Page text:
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The Amazing Spider-Man Amazes Amazing Jerk of a Movie Critic


amazing_spiderman_posterFine. I give. I’ve held gripes against everything Marvel Studios did after Iron Man. X-Men Origins: Wolverine? Ridiculous. Iron Man 2? Horrible. Thor? Didn’t even care about him in the comics. X-Men: First Class? You’re all nuts. Captain America? Barely got through the preview. The Incredible Hulk? Well, you got me there. The fact is, Marvel’s track record got so bad(and I’m not even mentioning Ghost Rider) that I even gave up on The Avengers. Didn’t even go see it, on principle.

So when I heard about The Amazing Spider-Man, I used every stereotypical fan-boy reference to how a remake would be a bad idea. I must have blocked out Spider-Man 3 from my memory.

“Who the hell is Andrew Garfield?”

“More CGI? Why not just animate it, you wankers.”

“Great, another 3-D movie to mute a horrible storyline. A+ on the slight of hand, Mr. Producer.”

“Why don’t you get a director and screenwriter that’s picked up an issue before Ultimate Spider-Man?”


courtesy of MARVEL Studios

Yeah, I was out for blood. Then things seemed to start falling into place. The Lizard was going to be the villain. Nice. Martin Sheen would play Uncle Ben? I can deal with that. Emma Stone would be playing Peter Parker’s real first love, Gwen Stacy? Now we’re on a roll! You DID read the comic books!

So I went to the midnight showing. I waited on line for an hour to sit down, passing up on the raffle ticket for the Spider-Man action figure, a pee break, and my rights as an angry movie critic to fully enjoy the 136 minutes of this film, including waiting for a credits easter egg for the first time in 3 years.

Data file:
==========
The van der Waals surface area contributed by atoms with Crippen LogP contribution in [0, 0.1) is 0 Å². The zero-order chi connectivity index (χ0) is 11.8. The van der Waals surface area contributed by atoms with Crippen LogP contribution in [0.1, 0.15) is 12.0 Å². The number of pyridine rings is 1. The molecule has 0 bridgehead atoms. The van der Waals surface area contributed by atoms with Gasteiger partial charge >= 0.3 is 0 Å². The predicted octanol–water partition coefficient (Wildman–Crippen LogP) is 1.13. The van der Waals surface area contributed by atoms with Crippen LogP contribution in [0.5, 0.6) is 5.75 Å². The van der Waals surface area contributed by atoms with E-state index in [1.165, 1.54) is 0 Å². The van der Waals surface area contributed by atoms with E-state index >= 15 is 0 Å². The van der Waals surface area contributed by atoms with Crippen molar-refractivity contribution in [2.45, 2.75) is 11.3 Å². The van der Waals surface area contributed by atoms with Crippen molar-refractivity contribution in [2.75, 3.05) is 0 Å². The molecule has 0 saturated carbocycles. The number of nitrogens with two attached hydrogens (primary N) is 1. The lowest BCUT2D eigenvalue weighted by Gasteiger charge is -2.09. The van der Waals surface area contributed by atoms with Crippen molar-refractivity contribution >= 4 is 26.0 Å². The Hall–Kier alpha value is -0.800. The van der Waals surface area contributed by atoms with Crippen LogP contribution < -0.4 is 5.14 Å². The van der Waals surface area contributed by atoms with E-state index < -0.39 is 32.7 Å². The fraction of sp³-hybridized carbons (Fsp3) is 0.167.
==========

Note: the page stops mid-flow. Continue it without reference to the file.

The storyline is essentially known. Boy gets bit by spider, develops spider-like powers, finds a girl, and ends up beating the crap out of some super-villain. It’s one of those “don’t fix it if it’s not broken, or else it’ll be mocked in an article of Spider-Man’s Embarrassing Moments” sort of situations. There are certain nods to the original concept of Spider-Man that just leap over the Tobey Maguire: using The Lizard; going back to Spider-Man’s good old web-shooters, which Andrew Garfield uses a hell of a lot more than Tobey Maguire did in all three of his movies; slowing down the timeline so that Peter has a moment or two to act like a teenager.


courtesy of MARVEL Studios

Then there is the pearl of the movie, Gwen Stacy. The only bad thing about bringing Gwen Stacy into the fold is that looming disaster seems to follow her around, considering her history in the comic book.

Casting was stellar. I don’t know who Andrew Garfield is, but he brought brooding teenager to a whole new level, while using that image to do a total 180 in the attitude of the slightly obnoxious Spider-Man. Martin Sheen as Uncle Ben? Misty-eyed. Emma Stone? Great as the witty blonde next door. Denis Leary. Yes, Denis Leary.

All of my ideas about this being a sugar-coated Spider-Man for the kids was wiped clean away. This Spider-Man got real dark, real quick. In fact, I only had one problem with the movie at all. Yes, there was an issue. The Lizard was changed from a man-lizard like he was in the comic books into a lizard-man that looked more like Killer Croc from the Batman comics.


courtesy of MARVEL Studios


It was a CGI thing that, once again, could have been done better. Maybe prosthetics? For a snout, I mean.

I give the movie 4 out of 5 Spideys giving 2 thumbs up. I don’t know what that means. I’m bad at math and science.


About Author


Patrick began collecting a library of VHS tapes, DVDs, and CDs when he was young, and continues to build a library that could easily double as a video store and/or a revitalized Tower Records.